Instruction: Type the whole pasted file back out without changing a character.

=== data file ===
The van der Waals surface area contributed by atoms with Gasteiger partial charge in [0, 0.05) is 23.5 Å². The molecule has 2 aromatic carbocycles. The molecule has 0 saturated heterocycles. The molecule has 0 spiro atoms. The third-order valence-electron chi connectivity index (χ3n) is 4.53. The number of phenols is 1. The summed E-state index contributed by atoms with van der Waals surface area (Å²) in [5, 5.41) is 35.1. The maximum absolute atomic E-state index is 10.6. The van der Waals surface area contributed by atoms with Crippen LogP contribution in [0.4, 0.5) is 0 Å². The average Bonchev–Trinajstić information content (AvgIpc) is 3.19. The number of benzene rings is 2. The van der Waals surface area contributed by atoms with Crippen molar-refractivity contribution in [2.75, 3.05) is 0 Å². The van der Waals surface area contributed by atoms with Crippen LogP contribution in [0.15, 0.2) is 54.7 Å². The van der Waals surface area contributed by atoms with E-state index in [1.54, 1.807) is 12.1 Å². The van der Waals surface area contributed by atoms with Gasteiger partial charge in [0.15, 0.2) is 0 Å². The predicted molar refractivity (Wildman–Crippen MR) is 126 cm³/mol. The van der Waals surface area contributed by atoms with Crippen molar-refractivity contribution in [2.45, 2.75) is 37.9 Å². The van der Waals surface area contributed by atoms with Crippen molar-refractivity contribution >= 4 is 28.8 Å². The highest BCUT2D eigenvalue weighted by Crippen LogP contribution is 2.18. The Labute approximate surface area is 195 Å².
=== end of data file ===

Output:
The van der Waals surface area contributed by atoms with Gasteiger partial charge in [0, 0.05) is 23.5 Å². The molecule has 2 aromatic carbocycles. The molecule has 0 saturated heterocycles. The molecule has 0 spiro atoms. The third-order valence-electron chi connectivity index (χ3n) is 4.53. The number of phenols is 1. The summed E-state index contributed by atoms with van der Waals surface area (Å²) in [5, 5.41) is 35.1. The maximum absolute atomic E-state index is 10.6. The van der Waals surface area contributed by atoms with Crippen LogP contribution in [0.4, 0.5) is 0 Å². The average Bonchev–Trinajstić information content (AvgIpc) is 3.19. The number of benzene rings is 2. The van der Waals surface area contributed by atoms with Crippen molar-refractivity contribution in [2.75, 3.05) is 0 Å². The van der Waals surface area contributed by atoms with Crippen LogP contribution in [0.15, 0.2) is 54.7 Å². The van der Waals surface area contributed by atoms with E-state index in [1.54, 1.807) is 12.1 Å². The van der Waals surface area contributed by atoms with Gasteiger partial charge in [0.15, 0.2) is 0 Å². The predicted molar refractivity (Wildman–Crippen MR) is 126 cm³/mol. The van der Waals surface area contributed by atoms with Crippen molar-refractivity contribution in [2.45, 2.75) is 37.9 Å². The van der Waals surface area contributed by atoms with Crippen molar-refractivity contribution >= 4 is 28.8 Å². The highest BCUT2D eigenvalue weighted by Crippen LogP contribution is 2.18. The Labute approximate surface area is 195 Å².